Putting Away the Old

In a few hours we will say goodbye to 2016. I am sure there are many who are struggling as they try to deal with the things that have happened to them and their loved ones during the past year.

You will not want to miss today’s discussion of “Putting Away the Old” with our dear brother in Christ, Dr. Howard Eyrich, as we look at what Scripture has to say about dealing with the past, and the Hope we as Christ-followers have for the future!

Dr. Eyrich is President Emeritus of Birmingham Theological Seminary; Pastor of Counseling Ministries at Briarwood Presbyterian Church; and an Association of Certified Biblical Counselors (ACBC) Fellow.

ToTT logoLive-stream, listen, or watch at 2:00 PM Central.

Live-stream at: gleniris.net

Listen locally on WGIB 91.9 FM or:
92.3 FM – Springville
101.5 FM – Columbiana
106.1 FM – Moody / Odenville
106.1 FM – Jasper
107.9 FM – Tuscaloosa


Paul and Women in Ministry – Wrap-up

Today we wrap-up our 25-episode series on “Paul and Women in Ministry.” Join us today for a wrap-up and review of the past 24 weeks.

Within these discussions we have talked about how important it is for every Christ-follower to be actively involved in a local church.

A special thank you to four godly and amazingly gifted women whom I have the privilege of calling sisters in Christ and friends:  Lauri Bucci, Patsy Howard, Harriet Michael, and Phyliss Wright. Thank you for giving your time to join us in these discussions, as you shared testimonies of God’s grace in your lives, and told about how you are currently serving Him.

ToTT logoLive-stream, listen, or watch at 2:00 PM Central.

Live-stream at: gleniris.net

Listen locally on WGIB 91.9 FM or:
92.3 FM – Springville
101.5 FM – Columbiana
106.1 FM – Moody / Odenville
106.1 FM – Jasper
107.9 FM – Tuscaloosa

Watch on WAY-TV Channel 40

I Can See, Hear, Smell, and Taste …

Paul & Lil-TimThis week marks the 30th anniversary of the deaths of my big brother Paul and nephew ‘Lil Tim. Rarely a day goes by that I do not think about both of them.

I shared my memories of that night and the next morning after the accident with my family and some close friends last year, and have expanded those to share with you.

That Saturday is one of those events in my life where I can STILL see, hear, smell, and taste, all the things that happened around me as the event unfolded.

I was at a hotel in Nashville, attending a Tennessee WMU Acteens Conference where I was to lead a seminar. I had already gone up to my room that evening when my mom’s brother, Uncle Bill Thomason who lived in Nashville, called me from the lobby of the hotel and asked me to come down.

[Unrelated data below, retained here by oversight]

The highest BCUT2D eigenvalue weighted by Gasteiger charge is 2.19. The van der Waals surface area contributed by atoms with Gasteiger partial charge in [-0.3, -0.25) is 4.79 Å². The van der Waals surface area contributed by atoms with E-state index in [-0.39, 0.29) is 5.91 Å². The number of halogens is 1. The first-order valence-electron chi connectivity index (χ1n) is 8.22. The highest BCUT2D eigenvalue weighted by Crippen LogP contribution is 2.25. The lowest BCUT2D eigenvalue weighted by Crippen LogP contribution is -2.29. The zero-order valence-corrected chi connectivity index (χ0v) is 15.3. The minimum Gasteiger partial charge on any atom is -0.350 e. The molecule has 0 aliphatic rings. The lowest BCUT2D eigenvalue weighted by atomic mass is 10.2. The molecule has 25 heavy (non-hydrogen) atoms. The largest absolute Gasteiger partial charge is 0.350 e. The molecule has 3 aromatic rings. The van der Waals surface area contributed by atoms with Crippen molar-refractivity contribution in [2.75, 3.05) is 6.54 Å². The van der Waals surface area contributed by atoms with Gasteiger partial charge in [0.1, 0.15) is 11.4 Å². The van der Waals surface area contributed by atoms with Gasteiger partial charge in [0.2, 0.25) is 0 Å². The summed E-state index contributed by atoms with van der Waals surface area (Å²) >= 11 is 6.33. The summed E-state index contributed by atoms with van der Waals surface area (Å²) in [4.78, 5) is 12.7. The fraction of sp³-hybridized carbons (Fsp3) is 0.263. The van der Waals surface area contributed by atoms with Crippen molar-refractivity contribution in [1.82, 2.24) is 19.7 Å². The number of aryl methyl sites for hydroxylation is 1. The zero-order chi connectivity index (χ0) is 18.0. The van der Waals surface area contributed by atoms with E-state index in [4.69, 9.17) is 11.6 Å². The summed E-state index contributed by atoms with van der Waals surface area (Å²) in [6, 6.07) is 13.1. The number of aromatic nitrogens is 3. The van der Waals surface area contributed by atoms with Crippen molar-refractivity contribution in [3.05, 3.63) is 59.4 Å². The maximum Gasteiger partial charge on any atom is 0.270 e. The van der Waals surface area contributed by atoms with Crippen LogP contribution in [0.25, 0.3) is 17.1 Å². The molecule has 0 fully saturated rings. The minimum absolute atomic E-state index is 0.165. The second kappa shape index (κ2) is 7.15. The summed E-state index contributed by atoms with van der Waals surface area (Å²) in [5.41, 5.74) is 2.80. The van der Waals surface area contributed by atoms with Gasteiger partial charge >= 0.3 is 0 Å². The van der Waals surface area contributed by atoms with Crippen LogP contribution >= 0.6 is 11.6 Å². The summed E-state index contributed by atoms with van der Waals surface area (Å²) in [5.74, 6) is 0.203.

As I made the trip down in the elevator, myriad questions flooded my mind: Why was he there? How did he know where I was? These questions were accompanied by a foreboding sense that something horrible had happened—someone had died.

I sat on the sofa as Uncle Bill began telling me the details about the train hitting Paul and ‘Lil Tim. I sat stunned, in silent disbelief, trying to process all that I was hearing. ‘Lil Tim, dead. Paul, seriously injured, will not live. Chas, cuts and bruises, but OK.

I can still see the tears trickling down my Uncle’s face as he gently and lovingly answered my question, “Are you sure you got this right? This is impossible!” I remember the scent of my Uncle’s cologne and remember the strength of his arms as he hugged me tightly. I remember hearing his gentle whispers, “It’s OK. I love you. You’re OK.” Chicago’s “You’re the Inspiration” played in the background. I remember the smell of roses in a beautiful flower arrangement on a nearby table. I remember the taste of the salty tears I was crying. I remember seeing and hearing groups of people talking animatedly.

My friends, Carol Kelley and Sheryl Churchill, and all the WMU staff, were so thoughtful and helped care for me that night. I went up my room and called the ER waiting room to speak with my family. Paul had sustained serious injuries, yet at that time his heartbeat was still very strong. When the phone rang several hours later, I did not want to answer, because I knew it was my daddy calling to tell me that my big brother had also taken his last breath here on earth.

I remember sitting on the edge of the bed crying, trying make sense of it all. I remember talking to God and various Scripture passages running through my mind, mingling with the thoughts of disbelief, prayers, and yes, even anger.

Me: “God, I can’t do this.”
God: “My grace is sufficient for you, for my strength is made perfect in weakness.Therefore most gladly I will rather boast in my infirmities (weaknesses), that the power of Christ may rest upon me.  2 Corinthians 12:9 (NKJV)

Me: “God the weight of this burden is unbearable!”
God: Come to me, all you who are weary and burdened, and I will give you rest. Matthew 11:28 (NIV)

Needless to say it was a very long and restless night. I got a very early start the next morning, and went to my apartment to pack. As I chose a dress to wear for the visitation and funeral, I remember thinking that each time I wore the dress in the future, I would remember that I wore them for Paul and ‘Lil Tim’s funeral. I remember looking at the pictures on display throughout my apartment, studying the features of Paul and ‘Lil Tim’s faces as fond and bittersweet memories flooded my mind. I remember the coolness of the kitchen tile as I sat in the floor sobbing. I could hear Paul playing the guitar and singing. I could hear ‘Lil Tim’s infectious laugh.